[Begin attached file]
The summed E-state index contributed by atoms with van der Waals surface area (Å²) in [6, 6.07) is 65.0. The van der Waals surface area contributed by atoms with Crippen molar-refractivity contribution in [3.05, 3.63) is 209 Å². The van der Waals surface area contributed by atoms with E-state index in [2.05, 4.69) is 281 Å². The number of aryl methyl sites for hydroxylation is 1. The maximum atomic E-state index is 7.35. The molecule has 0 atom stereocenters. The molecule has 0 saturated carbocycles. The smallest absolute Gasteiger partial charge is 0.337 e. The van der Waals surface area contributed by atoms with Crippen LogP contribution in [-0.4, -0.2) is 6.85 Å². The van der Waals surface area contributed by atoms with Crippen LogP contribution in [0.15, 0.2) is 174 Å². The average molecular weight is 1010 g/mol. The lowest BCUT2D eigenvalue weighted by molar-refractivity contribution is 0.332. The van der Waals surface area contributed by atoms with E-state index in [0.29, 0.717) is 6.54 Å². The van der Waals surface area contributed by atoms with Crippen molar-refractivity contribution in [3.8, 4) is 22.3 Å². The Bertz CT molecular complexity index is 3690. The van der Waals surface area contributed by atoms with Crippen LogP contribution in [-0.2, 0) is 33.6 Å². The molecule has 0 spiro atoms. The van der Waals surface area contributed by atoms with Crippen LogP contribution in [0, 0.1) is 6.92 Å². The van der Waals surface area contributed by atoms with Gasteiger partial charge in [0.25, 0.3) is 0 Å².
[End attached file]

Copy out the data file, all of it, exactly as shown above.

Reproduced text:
The summed E-state index contributed by atoms with van der Waals surface area (Å²) in [6, 6.07) is 65.0. The van der Waals surface area contributed by atoms with Crippen molar-refractivity contribution in [3.05, 3.63) is 209 Å². The van der Waals surface area contributed by atoms with E-state index in [2.05, 4.69) is 281 Å². The number of aryl methyl sites for hydroxylation is 1. The maximum atomic E-state index is 7.35. The molecule has 0 atom stereocenters. The molecule has 0 saturated carbocycles. The smallest absolute Gasteiger partial charge is 0.337 e. The van der Waals surface area contributed by atoms with Crippen LogP contribution in [-0.4, -0.2) is 6.85 Å². The van der Waals surface area contributed by atoms with Crippen LogP contribution in [0.15, 0.2) is 174 Å². The average molecular weight is 1010 g/mol. The lowest BCUT2D eigenvalue weighted by molar-refractivity contribution is 0.332. The van der Waals surface area contributed by atoms with E-state index in [0.29, 0.717) is 6.54 Å². The van der Waals surface area contributed by atoms with Crippen molar-refractivity contribution in [3.8, 4) is 22.3 Å². The Bertz CT molecular complexity index is 3690. The van der Waals surface area contributed by atoms with Crippen LogP contribution in [-0.2, 0) is 33.6 Å². The molecule has 0 spiro atoms. The van der Waals surface area contributed by atoms with Crippen LogP contribution in [0, 0.1) is 6.92 Å². The van der Waals surface area contributed by atoms with Gasteiger partial charge in [0.25, 0.3) is 0 Å².